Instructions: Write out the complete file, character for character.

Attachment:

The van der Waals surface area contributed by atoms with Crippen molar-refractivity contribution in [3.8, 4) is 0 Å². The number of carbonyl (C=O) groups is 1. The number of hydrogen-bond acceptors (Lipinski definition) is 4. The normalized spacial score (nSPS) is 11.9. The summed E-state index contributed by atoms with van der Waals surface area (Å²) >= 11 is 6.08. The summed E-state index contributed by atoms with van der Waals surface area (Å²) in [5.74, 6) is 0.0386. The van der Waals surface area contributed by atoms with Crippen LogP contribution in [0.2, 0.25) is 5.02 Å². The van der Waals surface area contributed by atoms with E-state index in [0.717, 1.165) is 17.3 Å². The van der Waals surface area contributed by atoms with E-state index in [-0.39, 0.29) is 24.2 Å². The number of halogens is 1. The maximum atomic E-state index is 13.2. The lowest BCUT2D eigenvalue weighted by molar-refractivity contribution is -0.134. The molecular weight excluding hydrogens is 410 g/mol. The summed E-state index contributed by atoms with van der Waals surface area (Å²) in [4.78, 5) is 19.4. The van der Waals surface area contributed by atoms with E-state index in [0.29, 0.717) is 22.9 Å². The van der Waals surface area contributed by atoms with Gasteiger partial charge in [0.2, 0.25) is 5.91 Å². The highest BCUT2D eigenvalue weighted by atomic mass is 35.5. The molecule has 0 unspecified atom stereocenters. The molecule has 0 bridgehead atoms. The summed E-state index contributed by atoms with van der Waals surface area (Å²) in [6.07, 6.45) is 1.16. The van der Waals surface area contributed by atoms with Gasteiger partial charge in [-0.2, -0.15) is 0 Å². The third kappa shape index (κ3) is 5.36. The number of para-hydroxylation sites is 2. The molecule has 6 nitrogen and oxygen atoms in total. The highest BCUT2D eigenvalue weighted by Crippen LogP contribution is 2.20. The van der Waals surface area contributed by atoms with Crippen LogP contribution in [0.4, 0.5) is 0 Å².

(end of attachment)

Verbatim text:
The van der Waals surface area contributed by atoms with Crippen molar-refractivity contribution in [3.8, 4) is 0 Å². The number of carbonyl (C=O) groups is 1. The number of hydrogen-bond acceptors (Lipinski definition) is 4. The normalized spacial score (nSPS) is 11.9. The summed E-state index contributed by atoms with van der Waals surface area (Å²) >= 11 is 6.08. The summed E-state index contributed by atoms with van der Waals surface area (Å²) in [5.74, 6) is 0.0386. The van der Waals surface area contributed by atoms with Crippen LogP contribution in [0.2, 0.25) is 5.02 Å². The van der Waals surface area contributed by atoms with E-state index in [0.717, 1.165) is 17.3 Å². The van der Waals surface area contributed by atoms with E-state index in [-0.39, 0.29) is 24.2 Å². The number of halogens is 1. The maximum atomic E-state index is 13.2. The lowest BCUT2D eigenvalue weighted by molar-refractivity contribution is -0.134. The molecular weight excluding hydrogens is 410 g/mol. The summed E-state index contributed by atoms with van der Waals surface area (Å²) in [4.78, 5) is 19.4. The van der Waals surface area contributed by atoms with E-state index in [0.29, 0.717) is 22.9 Å². The van der Waals surface area contributed by atoms with Gasteiger partial charge in [0.2, 0.25) is 5.91 Å². The highest BCUT2D eigenvalue weighted by atomic mass is 35.5. The molecule has 0 unspecified atom stereocenters. The molecule has 0 bridgehead atoms. The summed E-state index contributed by atoms with van der Waals surface area (Å²) in [6.07, 6.45) is 1.16. The van der Waals surface area contributed by atoms with Gasteiger partial charge in [-0.2, -0.15) is 0 Å². The third kappa shape index (κ3) is 5.36. The number of para-hydroxylation sites is 2. The molecule has 6 nitrogen and oxygen atoms in total. The highest BCUT2D eigenvalue weighted by Crippen LogP contribution is 2.20. The van der Waals surface area contributed by atoms with Crippen LogP contribution in [0.4, 0.5) is 0 Å².